A Russian consumer shows her passport to identify herself at a goods collection center of AliExpress in Moscow. Alibaba is expanding overseas aggressively using AliExpress, in the process taking on global rivals such as Amazon and eBay. （Photo/Xinhua）
With growth slowing in China, the internet behemoth unleashes AliExpress for global e-commerce dominance, applying lessons from Tmall
For Carine Danblier, 51, a Belgian housewife based in Brussels, shopping on Chinese online marketplace AliExpress has proved to be nothing short of a treasure hunt.
Every week, she snaps up cooking accessories, shoes and electronic gadgets directly from China via AliExpress, a subsidiary of Alibaba Group Holding. A few taps on her device keypad, followed by a few days in wait－that's all it takes for the tamper-proof parcels to materialize at her doorstep.
So impressed was Danblier with AliExpress that she created a Facebook page just to share images of the goodies as well as information on online deals. Two years on, the page has 100,000 followers.
Alibaba has also become famous in Europe for its Singles Day shopping extravaganza on Nov 11, which created a buzz on online social media. The shopping fest has made Alibaba the world's top e-commerce marketplace by transaction value. It reported a gross merchandise volume of 5 billion in fiscal year 2016. This is higher than 2 billion in revenues netted by Walmart Inc in the same period.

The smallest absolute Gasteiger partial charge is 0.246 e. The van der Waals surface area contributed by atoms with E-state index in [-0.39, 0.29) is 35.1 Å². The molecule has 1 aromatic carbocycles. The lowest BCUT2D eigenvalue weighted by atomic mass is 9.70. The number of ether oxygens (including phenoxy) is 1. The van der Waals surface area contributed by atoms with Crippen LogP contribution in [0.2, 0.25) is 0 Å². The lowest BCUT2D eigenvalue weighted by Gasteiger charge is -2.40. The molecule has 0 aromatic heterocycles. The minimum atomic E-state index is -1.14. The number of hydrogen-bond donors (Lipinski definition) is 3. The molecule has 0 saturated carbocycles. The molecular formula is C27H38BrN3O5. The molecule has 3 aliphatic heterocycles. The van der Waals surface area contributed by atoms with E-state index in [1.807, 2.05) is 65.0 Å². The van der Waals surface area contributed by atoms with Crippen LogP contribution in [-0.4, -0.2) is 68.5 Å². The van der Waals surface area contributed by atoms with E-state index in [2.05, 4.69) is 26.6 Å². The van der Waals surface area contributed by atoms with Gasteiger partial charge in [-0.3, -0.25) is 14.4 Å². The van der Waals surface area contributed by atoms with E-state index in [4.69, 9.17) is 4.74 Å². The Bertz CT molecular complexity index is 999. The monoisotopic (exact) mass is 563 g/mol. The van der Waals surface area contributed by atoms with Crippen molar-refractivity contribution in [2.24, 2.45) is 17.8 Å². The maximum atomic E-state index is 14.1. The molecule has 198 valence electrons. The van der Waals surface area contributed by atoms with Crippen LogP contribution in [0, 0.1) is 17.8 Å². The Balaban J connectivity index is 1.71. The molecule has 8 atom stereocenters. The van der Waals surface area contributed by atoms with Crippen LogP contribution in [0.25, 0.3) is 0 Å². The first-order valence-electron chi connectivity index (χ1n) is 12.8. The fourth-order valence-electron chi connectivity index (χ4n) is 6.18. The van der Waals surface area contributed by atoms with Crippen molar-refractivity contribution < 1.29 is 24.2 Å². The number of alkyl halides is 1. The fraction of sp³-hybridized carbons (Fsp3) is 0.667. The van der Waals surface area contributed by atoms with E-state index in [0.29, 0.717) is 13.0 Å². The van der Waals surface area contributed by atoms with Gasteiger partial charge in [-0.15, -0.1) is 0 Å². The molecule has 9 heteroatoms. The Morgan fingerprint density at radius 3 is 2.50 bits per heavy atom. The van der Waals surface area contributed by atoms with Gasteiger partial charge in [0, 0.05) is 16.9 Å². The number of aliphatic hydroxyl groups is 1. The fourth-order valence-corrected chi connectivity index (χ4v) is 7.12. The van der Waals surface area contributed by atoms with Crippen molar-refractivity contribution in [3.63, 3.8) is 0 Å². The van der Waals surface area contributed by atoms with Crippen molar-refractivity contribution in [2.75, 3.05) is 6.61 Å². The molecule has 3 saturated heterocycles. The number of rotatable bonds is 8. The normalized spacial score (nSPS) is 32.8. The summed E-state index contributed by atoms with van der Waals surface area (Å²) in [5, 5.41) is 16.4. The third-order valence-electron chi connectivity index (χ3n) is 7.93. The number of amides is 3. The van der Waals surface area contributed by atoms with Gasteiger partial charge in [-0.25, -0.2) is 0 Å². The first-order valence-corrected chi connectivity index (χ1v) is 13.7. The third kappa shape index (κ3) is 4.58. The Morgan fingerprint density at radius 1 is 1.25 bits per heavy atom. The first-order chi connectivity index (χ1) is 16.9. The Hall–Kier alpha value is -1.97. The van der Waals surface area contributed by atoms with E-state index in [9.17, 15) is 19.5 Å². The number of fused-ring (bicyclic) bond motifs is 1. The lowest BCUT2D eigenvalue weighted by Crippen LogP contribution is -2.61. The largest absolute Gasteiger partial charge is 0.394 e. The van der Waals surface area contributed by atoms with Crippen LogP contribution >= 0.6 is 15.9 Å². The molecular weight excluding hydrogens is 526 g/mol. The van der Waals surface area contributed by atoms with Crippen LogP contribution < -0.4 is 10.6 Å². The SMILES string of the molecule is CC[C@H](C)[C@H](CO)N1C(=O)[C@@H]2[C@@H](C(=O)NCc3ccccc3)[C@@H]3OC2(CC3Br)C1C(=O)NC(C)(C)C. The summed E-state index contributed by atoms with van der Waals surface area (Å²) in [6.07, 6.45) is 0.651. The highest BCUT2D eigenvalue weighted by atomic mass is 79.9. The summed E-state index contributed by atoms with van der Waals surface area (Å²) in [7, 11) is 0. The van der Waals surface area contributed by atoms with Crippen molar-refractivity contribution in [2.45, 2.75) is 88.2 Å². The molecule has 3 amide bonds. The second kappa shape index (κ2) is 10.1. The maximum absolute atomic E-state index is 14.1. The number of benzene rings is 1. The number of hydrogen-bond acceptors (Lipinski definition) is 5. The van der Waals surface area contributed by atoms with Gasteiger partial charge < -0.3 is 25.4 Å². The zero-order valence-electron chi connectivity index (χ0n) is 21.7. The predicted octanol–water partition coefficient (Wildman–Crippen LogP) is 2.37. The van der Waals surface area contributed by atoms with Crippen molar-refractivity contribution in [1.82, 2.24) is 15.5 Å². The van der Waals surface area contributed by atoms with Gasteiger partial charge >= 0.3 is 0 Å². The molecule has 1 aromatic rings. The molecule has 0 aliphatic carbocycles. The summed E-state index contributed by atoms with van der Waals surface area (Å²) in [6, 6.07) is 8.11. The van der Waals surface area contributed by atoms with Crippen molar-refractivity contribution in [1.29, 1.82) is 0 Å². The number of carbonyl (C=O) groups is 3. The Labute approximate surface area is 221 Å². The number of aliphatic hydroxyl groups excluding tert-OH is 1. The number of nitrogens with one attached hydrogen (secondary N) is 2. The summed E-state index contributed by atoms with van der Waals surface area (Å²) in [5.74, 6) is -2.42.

Alibaba is expanding overseas aggressively using AliExpress, in the process taking on global rivals such as Amazon and eBay.
Founded in 2010, AliExpress is the equivalent of Alibaba's business-to-customer site Tmall, but targets only overseas customers. It has attracted more than 100 million international buyers as of April, said Dai Shan, president of Alibaba's business-to-business unit.
Following a decade of explosive growth, China's online retail market is expected to slow down to a 15 percent compounded annual growth rate, consultancy Mintel has projected. This means internet behemoths like Alibaba need to foray abroad for new sources of income.
AliExpress is gaining traction among users such as Danblier by reshaping their shopping behavior and building a personal rapport, said Zuniga Perez Pell, an employee at AliExpress' Spanish operations.
"Wedding is perhaps the most important occasion for women. In the past, Spanish women never bought wedding dresses online. But now, taking a look at AliExpress before buying is becoming a ritual," he said.